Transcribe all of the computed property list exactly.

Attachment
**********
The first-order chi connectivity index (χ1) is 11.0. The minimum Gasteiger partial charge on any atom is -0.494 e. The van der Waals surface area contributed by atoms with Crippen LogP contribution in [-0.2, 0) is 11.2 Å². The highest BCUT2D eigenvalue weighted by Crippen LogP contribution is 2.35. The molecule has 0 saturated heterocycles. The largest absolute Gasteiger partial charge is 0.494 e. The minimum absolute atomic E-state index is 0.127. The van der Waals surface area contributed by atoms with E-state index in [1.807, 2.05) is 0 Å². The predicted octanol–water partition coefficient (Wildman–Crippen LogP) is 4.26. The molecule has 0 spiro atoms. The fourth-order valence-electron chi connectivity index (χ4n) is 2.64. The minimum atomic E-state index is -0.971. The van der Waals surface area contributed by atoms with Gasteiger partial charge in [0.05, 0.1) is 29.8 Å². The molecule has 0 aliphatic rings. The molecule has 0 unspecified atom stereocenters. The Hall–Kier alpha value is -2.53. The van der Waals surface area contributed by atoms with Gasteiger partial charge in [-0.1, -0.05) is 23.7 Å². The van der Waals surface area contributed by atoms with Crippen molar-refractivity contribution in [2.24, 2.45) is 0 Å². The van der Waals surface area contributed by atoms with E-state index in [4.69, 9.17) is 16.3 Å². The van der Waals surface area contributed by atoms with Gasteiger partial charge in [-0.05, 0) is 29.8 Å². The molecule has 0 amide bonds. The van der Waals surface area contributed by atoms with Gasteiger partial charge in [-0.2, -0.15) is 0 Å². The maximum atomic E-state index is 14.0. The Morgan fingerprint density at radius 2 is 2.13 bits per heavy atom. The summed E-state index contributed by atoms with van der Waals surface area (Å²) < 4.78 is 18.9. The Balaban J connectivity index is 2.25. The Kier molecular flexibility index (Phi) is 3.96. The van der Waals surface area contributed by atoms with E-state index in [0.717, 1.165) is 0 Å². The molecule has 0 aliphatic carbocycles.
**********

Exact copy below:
The first-order chi connectivity index (χ1) is 11.0. The minimum Gasteiger partial charge on any atom is -0.494 e. The van der Waals surface area contributed by atoms with Crippen LogP contribution in [-0.2, 0) is 11.2 Å². The highest BCUT2D eigenvalue weighted by Crippen LogP contribution is 2.35. The molecule has 0 saturated heterocycles. The largest absolute Gasteiger partial charge is 0.494 e. The minimum absolute atomic E-state index is 0.127. The van der Waals surface area contributed by atoms with E-state index in [1.807, 2.05) is 0 Å². The predicted octanol–water partition coefficient (Wildman–Crippen LogP) is 4.26. The molecule has 0 spiro atoms. The fourth-order valence-electron chi connectivity index (χ4n) is 2.64. The minimum atomic E-state index is -0.971. The van der Waals surface area contributed by atoms with Gasteiger partial charge in [0.05, 0.1) is 29.8 Å². The molecule has 0 aliphatic rings. The molecule has 0 unspecified atom stereocenters. The Hall–Kier alpha value is -2.53. The van der Waals surface area contributed by atoms with Gasteiger partial charge in [-0.1, -0.05) is 23.7 Å². The van der Waals surface area contributed by atoms with Crippen molar-refractivity contribution in [2.24, 2.45) is 0 Å². The van der Waals surface area contributed by atoms with E-state index in [4.69, 9.17) is 16.3 Å². The van der Waals surface area contributed by atoms with Gasteiger partial charge in [-0.05, 0) is 29.8 Å². The molecule has 0 amide bonds. The van der Waals surface area contributed by atoms with Gasteiger partial charge in [-0.2, -0.15) is 0 Å². The maximum atomic E-state index is 14.0. The Morgan fingerprint density at radius 2 is 2.13 bits per heavy atom. The summed E-state index contributed by atoms with van der Waals surface area (Å²) < 4.78 is 18.9. The Balaban J connectivity index is 2.25. The Kier molecular flexibility index (Phi) is 3.96. The van der Waals surface area contributed by atoms with E-state index in [0.717, 1.165) is 0 Å². The molecule has 0 aliphatic carbocycles.